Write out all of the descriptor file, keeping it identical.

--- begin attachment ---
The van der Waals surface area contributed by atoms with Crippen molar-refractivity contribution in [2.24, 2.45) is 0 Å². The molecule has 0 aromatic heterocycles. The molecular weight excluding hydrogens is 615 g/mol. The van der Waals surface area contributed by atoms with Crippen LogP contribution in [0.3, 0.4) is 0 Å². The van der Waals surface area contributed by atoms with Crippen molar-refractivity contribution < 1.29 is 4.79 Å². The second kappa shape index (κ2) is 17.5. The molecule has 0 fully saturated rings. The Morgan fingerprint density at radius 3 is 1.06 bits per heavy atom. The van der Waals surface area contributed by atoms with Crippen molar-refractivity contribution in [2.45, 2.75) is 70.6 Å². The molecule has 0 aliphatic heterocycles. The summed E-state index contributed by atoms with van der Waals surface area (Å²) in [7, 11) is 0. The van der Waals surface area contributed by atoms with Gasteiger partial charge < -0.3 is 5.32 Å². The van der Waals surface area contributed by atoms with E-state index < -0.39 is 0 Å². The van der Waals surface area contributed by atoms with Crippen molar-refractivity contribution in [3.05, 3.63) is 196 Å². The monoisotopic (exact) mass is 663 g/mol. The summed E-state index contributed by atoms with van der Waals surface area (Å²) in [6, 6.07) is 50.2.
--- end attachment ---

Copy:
The van der Waals surface area contributed by atoms with Crippen molar-refractivity contribution in [2.24, 2.45) is 0 Å². The molecule has 0 aromatic heterocycles. The molecular weight excluding hydrogens is 615 g/mol. The van der Waals surface area contributed by atoms with Crippen LogP contribution in [0.3, 0.4) is 0 Å². The van der Waals surface area contributed by atoms with Crippen molar-refractivity contribution < 1.29 is 4.79 Å². The second kappa shape index (κ2) is 17.5. The molecule has 0 fully saturated rings. The Morgan fingerprint density at radius 3 is 1.06 bits per heavy atom. The van der Waals surface area contributed by atoms with Crippen molar-refractivity contribution in [2.45, 2.75) is 70.6 Å². The molecule has 0 aliphatic heterocycles. The summed E-state index contributed by atoms with van der Waals surface area (Å²) in [7, 11) is 0. The van der Waals surface area contributed by atoms with Gasteiger partial charge < -0.3 is 5.32 Å². The van der Waals surface area contributed by atoms with E-state index < -0.39 is 0 Å². The van der Waals surface area contributed by atoms with Crippen molar-refractivity contribution in [3.05, 3.63) is 196 Å². The monoisotopic (exact) mass is 663 g/mol. The summed E-state index contributed by atoms with van der Waals surface area (Å²) in [6, 6.07) is 50.2.